By Anup Shah
June, 24, 2022
Some core problems that Mousseau identifies (drawing heavily from Barrett and Maxwell, too) with international food aid is that
- It is a donor-driven system
- It promotes domestic interests of donor countries
- It is a foreign policy tool
- International institutions are driven by exporters
- Development is not necessarily the objective
In the 1950s, the US was open about the fact that food aid was a good way to fight communism and for decades food aid has mostly gone to countries with strategic interests in mind.
The domestic interests have somewhat shifted in recent decades from supporting the whole American agriculture sector to the interests of primarily the following groups
- A handful of large agribusiness, crop and food lobbies lobbies (Wheat, rice, soybean oil and milk powder producers and exporters)
- US shipping companies
- and NGOs and relief organizations.
The shipping companies, for example, benefit from the US 1985 Farm Bill which “requires that at least 75 percent of US food aid be shipped by US vessels”. “In addition” just four freight forwarders handle 84 percent of the shipments of food aid from the US and that a few shippers rely extensively on US food aid for their existence.
Mousseau is also critical of some relief organizations, “As a result of their heavy dependence on food aid as a resource, they are poorly inclined to question the current food aid system”.
Mousseau adds that the negative correlation between food aid flows and international cereal prices shows that the main driver of food aid remains the “domestic support to farmers and agribusiness interests rather than needs of the developing countries. Typically, food aid flow increases in periods of low prices and high level of food stocks in developed countries”.
In-kind food aid has been criticized in particular for being expensive. In addition, while it appears to release resources for the recipient government, those resources may not necessarily be used for development; they can be used for military purchases, for example (and countries like those in the US, EU, etc are often the major arms sellers).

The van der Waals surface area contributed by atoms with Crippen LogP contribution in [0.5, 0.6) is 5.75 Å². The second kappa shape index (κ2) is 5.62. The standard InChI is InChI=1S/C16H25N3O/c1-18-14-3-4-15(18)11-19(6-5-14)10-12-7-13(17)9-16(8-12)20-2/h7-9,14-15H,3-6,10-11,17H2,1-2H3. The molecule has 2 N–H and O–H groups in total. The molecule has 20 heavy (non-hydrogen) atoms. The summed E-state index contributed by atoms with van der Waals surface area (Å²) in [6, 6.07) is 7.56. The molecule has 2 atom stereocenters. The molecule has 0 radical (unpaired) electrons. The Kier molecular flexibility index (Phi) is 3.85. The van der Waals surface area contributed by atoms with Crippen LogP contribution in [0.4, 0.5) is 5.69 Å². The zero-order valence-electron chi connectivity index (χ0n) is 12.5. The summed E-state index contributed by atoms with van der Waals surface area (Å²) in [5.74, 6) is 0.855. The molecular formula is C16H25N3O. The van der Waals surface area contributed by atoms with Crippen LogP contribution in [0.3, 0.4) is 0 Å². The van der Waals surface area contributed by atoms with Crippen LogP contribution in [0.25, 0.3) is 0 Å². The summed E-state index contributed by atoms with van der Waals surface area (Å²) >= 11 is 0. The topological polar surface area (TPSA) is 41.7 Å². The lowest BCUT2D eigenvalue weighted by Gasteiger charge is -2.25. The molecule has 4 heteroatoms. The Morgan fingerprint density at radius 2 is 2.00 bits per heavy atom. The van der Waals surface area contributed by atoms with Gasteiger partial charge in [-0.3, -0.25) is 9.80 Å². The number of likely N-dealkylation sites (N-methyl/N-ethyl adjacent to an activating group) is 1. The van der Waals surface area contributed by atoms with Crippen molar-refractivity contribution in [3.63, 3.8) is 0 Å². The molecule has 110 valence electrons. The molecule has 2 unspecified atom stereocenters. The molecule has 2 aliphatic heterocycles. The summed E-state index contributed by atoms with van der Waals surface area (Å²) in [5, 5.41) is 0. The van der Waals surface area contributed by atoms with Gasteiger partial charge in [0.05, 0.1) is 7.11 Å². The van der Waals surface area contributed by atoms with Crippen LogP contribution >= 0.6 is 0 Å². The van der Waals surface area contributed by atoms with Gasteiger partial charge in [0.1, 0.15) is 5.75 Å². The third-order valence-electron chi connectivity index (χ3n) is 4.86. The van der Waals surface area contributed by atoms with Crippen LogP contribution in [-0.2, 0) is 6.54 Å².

In addition, such aid can also be tied to harmful conditions, such as Structural Adjustment Policies. (The problems of tied aid are discussed further in this site’s Foreign Aid section.)Food Aid has helped with this although phrases such as ” development and helping the hungry are what makes media headlines. While these could have been objectives, such policies had another effect: creating new markets for rich countries to export their own products.
One of the examples was South Korea from one of the largest recipients of US food aid in the 1950s and 1960s to one of the largest buyers of agricultural products today. Another is the Philippines:
- Cheap (highly subsidized) American grain and other foods would be dumped onto the local economy
- Small domestic producers would be unable to compete fairly (as governments of recipient countries are are often encouraged to remove such protections in their own farming sectors)
- Small producers lose/sell their land and become jobless or laborers or move to the big cities
- As such economies are encouraged to be exporters of cash crops, and food from food AID is so cheap, other work is on the cheap and people struggle to make a living
- Poverty, food insecurity, and hunger increases
So this wasn’t necessarily a mistake with good intentions. Throughout history, powerful countries do what they can to maintain or extend their power, and to compete with other centers of power. This may mean political power play, influencing economic policies to their favor, and, ultimately, war.
Parallels can be seen with European colonial powers attempting to undermine Chinese, Indian and others’ markets during the European colonial/imperial age, or the British Empire trying to prevent a new America from being truly independent from Britain. Accompanying those tactics were messages and propaganda back to the home populations that they were civilizing the others, bring them modernization, development and various other benefits.